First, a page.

By Barbara Boone McGinnis, Certified Elder Law Attorney
What is HIPAA?
HIPAA (Health Insurance Portability and Accountability Act of 1996) is a Federal law that sets national standards for how health plans, providers, and clearinghouses are to protect the privacy of a patient’s health information.
If the patient is present and has the capacity to make health care decision, when does HIPAA allow a health care provider to discuss the patient’s health information with the patient’s family, friends, or others involved in the patient’s care or payment for care?
If the patient is present and has the capacity to make health care decisions, a health care provider may discuss the patient’s health information with a family member, friend, or other person if the patient agrees or when given the opportunity does not object. A health care provider also may share information with these persons, if using professional judgment , he or she decides that that the patient does not object. In either case, the health care provider may share or discuss only the information that the person involved needs to know about the patient’s care or payment for care.
However, if a patient has expressly requested that information not be shared with family then providers may not release such information.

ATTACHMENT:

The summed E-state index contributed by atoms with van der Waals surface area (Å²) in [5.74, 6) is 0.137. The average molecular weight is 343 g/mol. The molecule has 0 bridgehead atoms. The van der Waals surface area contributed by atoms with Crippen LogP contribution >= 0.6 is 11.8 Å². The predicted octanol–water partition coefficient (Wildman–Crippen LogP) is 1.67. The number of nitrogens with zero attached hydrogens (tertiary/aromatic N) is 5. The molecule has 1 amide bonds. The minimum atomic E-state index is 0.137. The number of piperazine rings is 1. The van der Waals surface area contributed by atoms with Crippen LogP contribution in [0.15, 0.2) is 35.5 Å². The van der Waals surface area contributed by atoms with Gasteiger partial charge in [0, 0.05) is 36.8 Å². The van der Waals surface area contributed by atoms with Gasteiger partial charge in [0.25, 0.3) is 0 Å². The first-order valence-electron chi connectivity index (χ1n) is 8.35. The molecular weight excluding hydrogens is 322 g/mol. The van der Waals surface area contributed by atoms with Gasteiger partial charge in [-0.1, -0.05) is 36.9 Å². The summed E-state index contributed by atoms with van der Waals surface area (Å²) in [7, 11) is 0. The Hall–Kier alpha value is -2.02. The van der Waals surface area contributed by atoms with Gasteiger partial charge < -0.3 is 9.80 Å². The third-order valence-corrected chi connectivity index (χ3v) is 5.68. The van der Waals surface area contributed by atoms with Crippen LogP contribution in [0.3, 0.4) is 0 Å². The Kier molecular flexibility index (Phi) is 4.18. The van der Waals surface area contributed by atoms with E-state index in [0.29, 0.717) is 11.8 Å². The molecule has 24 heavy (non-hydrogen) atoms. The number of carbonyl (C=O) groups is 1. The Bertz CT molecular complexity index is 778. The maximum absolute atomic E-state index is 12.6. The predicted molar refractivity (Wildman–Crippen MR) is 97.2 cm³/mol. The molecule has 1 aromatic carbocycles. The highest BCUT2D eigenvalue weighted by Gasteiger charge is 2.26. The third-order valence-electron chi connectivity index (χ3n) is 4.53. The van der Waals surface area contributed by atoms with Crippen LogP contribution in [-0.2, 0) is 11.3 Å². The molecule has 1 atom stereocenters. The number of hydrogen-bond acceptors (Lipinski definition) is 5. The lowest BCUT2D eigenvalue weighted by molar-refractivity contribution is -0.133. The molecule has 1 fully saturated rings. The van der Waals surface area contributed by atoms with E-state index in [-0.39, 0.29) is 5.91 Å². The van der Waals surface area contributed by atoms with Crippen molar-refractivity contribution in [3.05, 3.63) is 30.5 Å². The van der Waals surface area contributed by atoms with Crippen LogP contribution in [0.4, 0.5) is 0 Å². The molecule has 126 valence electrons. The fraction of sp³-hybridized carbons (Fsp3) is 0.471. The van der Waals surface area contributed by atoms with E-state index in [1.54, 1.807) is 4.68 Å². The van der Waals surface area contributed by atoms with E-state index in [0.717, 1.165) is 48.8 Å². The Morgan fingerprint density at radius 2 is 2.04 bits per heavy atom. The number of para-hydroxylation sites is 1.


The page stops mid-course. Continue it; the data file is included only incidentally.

What if the patient is not present or is incapacitated, may a health care provider still share the patient’s health information with family, friends, or others involved in the patient’s care or payment for care?
Yes. If the patient is not present or is incapacitated, a health care provider may share the patient’s information with family, friends, or others as long as the health care provider determines, based on professional judgment, that it is in the best interest of the patient. When someone other than a friend or family member is involved, the health provider must be reasonably sure that the patient asked the person to be involved in his or her care or payment for care. The health care provider may discuss only the information that the person involved needs to know about the patients care or payment.
But, a provider is not required by HIPAA to share a patient’s information when the patient is not present of is incapacitated and can choose to wait until the patient has an opportunity to agree to the disclosure.
Do I have to sign a consent form before my health care provider can share information with my family?
While it is not a requirement for HIPAA compliance most providers will still ask you for signed authorization.
Where can I find additional information about HIPAA?
The Office for Civil Rights, part of the Department of Health and Human Services, has a wide range of helpful information about HIPAA on its website.